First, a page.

Lecture-8-9Measures of Dispersion The measures of central tendency, such as the mean, median, and mode, do not reveal thewhole picture of the distribution of a data set. Two data sets with the same mean mayhave completely different spreads. The variation among the values of observations forone data set may be much larger or smaller than for the other data set. Consider thefollowing two data sets on the ages (in years) of all workers working for each of twosmall companies.Company 1: 47, 38, 35, 40, 36, 45, 39Company 2: 70, 33, 18, 52, 27The mean age of workers in both these companies is the same, 40 years. If we do notknow the ages of individual workers at these two companies and are told only that themean age of the workers at both companies is the same, we may deduce that the workersat these two companies have a similar age distribution. As we can observe, however, thevariation in the workers’ ages for each of these two companies is very different.Company 1 36 39 35 38 40 45 47 Company 218 27 33 52 70Thus, the mean, median, or mode by itself is usually not a sufficient measure to reveal theshape of the distribution of a data set. We also need a measure that can provide someinformation about the variation among data values. The measures that help us learn aboutthe spread of a data set are called the measures of dispersion. The measures of centraltendency and dispersion taken together give a better picture of a data set than themeasures of central tendency alone.Different Measures of Dispersion:(i)Range(ii)Variance(iii)Standard deviation and (iv)Coefficient of variation1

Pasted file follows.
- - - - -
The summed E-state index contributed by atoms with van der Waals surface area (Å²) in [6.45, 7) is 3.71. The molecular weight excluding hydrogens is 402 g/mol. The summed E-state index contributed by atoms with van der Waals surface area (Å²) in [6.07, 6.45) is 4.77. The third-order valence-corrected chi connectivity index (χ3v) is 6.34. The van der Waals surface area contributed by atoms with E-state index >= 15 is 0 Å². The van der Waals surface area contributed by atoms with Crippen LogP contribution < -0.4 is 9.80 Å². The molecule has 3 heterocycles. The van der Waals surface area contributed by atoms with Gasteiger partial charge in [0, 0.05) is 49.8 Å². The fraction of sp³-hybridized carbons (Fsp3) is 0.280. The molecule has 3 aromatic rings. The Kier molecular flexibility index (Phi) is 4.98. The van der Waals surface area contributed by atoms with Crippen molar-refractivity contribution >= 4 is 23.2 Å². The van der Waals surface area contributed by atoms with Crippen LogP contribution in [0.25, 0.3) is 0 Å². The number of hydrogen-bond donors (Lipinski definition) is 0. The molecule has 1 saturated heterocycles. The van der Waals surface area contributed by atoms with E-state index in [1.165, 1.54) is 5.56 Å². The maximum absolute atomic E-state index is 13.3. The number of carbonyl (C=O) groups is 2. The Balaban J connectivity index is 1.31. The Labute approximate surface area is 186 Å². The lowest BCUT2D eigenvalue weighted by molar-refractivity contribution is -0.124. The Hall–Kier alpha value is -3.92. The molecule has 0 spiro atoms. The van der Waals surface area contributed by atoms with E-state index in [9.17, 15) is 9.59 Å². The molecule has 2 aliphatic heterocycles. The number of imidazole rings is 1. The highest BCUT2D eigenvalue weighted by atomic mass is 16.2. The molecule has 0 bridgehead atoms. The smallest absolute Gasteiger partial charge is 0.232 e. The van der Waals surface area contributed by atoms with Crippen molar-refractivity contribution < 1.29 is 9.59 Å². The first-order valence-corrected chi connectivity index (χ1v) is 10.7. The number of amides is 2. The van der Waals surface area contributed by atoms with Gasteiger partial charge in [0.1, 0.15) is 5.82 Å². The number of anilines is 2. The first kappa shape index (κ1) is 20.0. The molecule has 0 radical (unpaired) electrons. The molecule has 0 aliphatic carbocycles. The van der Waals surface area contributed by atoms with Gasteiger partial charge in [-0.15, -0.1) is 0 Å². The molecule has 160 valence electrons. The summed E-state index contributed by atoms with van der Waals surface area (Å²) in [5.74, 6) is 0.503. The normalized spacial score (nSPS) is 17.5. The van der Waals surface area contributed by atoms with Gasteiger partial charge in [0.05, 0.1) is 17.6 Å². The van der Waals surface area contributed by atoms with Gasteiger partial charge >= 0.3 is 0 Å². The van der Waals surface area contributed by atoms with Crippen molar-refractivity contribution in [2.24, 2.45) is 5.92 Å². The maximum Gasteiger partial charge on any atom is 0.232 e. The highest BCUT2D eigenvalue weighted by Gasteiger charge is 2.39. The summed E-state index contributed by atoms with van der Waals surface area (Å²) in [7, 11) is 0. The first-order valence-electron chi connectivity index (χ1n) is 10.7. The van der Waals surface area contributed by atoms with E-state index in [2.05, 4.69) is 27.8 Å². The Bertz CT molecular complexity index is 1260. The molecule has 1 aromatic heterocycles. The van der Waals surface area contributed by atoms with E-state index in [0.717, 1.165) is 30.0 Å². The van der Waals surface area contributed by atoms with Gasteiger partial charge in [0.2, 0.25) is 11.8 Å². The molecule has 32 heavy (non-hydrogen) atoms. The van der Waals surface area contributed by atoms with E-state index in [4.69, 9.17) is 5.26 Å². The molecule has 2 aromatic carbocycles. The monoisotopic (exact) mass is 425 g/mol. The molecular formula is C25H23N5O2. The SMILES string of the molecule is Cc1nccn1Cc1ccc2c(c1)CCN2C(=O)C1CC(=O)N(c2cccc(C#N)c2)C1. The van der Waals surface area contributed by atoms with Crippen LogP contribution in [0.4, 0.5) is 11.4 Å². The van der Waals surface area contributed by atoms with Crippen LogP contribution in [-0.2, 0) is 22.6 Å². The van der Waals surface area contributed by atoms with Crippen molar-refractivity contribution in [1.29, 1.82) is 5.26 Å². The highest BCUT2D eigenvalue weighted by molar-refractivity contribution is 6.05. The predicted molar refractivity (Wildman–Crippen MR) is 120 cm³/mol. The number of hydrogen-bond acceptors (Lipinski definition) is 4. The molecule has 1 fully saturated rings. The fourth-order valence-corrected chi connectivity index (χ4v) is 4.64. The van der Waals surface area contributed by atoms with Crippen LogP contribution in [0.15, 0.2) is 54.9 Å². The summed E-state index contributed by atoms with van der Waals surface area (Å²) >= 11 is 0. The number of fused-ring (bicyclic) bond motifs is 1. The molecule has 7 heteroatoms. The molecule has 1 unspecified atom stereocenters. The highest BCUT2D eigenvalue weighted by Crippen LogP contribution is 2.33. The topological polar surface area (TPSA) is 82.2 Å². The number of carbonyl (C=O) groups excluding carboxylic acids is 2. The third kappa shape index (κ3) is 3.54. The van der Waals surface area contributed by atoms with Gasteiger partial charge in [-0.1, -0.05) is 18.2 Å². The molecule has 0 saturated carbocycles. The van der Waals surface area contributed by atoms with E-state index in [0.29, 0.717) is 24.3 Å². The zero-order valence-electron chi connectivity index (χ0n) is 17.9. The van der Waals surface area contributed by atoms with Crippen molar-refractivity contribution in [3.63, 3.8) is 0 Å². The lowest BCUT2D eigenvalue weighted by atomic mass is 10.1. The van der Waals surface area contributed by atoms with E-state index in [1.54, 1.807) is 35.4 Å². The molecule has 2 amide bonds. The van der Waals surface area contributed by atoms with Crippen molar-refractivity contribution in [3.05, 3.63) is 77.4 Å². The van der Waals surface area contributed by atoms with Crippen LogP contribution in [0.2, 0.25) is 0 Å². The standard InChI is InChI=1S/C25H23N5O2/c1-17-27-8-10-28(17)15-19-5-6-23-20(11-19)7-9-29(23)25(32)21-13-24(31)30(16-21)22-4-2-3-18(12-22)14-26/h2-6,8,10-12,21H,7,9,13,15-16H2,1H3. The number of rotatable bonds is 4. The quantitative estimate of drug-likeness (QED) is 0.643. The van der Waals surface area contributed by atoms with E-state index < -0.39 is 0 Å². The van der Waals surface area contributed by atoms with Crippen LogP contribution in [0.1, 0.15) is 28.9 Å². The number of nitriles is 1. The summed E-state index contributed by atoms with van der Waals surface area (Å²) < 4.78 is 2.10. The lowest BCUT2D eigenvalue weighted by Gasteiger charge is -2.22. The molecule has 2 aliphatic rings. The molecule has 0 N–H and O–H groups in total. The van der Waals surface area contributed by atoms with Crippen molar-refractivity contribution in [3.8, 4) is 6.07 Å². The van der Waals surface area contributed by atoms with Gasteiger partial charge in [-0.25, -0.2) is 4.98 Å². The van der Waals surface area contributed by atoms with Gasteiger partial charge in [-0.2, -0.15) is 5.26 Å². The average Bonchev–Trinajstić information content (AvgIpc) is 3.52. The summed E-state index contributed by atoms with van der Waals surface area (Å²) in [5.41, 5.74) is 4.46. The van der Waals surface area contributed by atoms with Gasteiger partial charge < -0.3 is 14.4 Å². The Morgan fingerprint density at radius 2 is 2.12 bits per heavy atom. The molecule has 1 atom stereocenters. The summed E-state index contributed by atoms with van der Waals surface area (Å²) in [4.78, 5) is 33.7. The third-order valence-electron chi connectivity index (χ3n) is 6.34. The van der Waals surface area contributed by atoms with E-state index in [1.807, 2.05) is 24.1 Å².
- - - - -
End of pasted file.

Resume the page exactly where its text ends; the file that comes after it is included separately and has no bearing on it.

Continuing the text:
RangeThe range is the simplest measure of dispersion to calculate. It is obtained by taking thedifference between the largest and the smallest values in a data set. Finding the Range for Ungrouped DataRange = Largest value - Smallest valueEXAMPLE Table 1 gives the total areas in square miles of the four western South-Central states ofthe United States.